Yanar Mohammed

3 October 2005
Born in 1960 in Baghdad, I came of age in turbulent political times. After leaving Iraq with my husband and infant son in 1993, I worked with other Iraqi women to establish the Defense of Iraqi Women's Rights (DIWR) in Canada in 1998. The shelter this organization helped open in Iraq has saved hundreds of women from honor killings. I was the director-coordinator of DIWR in 1998, 1999, and 2002. In June 2004, the group changed its name to The Organization of Women's Freedom, and relocated to Iraq.

In Iraq, I see myself as a key speaker on behalf of Iraqi women but I also work as editor in chief of a newspaper called Equality (Al-Mousawat). After three issues, I received a court summons for writing a story rejecting compulsory veils for women in Baghdad. In addition to my advocacy work, I am a recognised artist and architect. You can see one of my ceramic murals in the entrance of the Canadian Arab Federation building in Toronto. I graduated from Baghdad University in 1984 and obtained a master's degree in architecture there in 1993. Right now, the situation facing women in Iraq is dire.

Stop the secrecy: Publish the NHS COVID data deals

To: Matt Hancock, Secretary of State for Health and Social Care

We’re calling on you to immediately release details of the secret NHS data deals struck with private companies, to deliver the NHS COVID-19 datastore.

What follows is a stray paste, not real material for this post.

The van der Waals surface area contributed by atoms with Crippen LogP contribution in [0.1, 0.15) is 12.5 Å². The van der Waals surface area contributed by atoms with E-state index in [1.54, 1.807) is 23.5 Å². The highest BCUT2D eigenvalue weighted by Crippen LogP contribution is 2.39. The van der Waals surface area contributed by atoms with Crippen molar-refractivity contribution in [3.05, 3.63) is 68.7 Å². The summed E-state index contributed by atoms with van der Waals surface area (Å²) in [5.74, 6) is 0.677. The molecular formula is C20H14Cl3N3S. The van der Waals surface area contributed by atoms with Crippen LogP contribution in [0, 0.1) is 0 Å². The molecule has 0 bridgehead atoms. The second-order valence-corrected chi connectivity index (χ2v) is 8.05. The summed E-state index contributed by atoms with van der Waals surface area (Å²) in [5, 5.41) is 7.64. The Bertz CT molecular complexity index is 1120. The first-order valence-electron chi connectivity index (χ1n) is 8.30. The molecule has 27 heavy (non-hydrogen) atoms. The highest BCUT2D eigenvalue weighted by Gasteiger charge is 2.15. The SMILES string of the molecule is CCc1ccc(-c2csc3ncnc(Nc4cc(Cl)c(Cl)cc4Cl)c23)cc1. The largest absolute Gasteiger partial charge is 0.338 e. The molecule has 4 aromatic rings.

We, the public, deserve to know exactly how our personal information has been traded in this ‘unprecedented’ deal with US tech giants like Google, and firms linked to Donald Trump (Palantir) and Vote Leave (Faculty AI).

The COVID-19 datastore will hold private, personal information about every single one of us who relies on the NHS. We don’t want our personal data falling into the wrong hands.

And we don’t want private companies – many with poor reputations for protecting privacy – using it for their own commercial purposes, or to undermine the NHS.

The datastore could be an important tool in tackling the pandemic. But for it to be a success, the public has to be able to trust it.

Today, we urgently call on you to publish all the data-sharing agreements, data-impact assessments, and details of how the private companies stand to profit from their involvement.

The NHS is a precious public institution. Any involvement from private companies should be open to public scrutiny and debate. We need more transparency during this pandemic – not less.

By adding my name to this campaign, I authorise openDemocracy and Foxglove to keep me updated about their important work.

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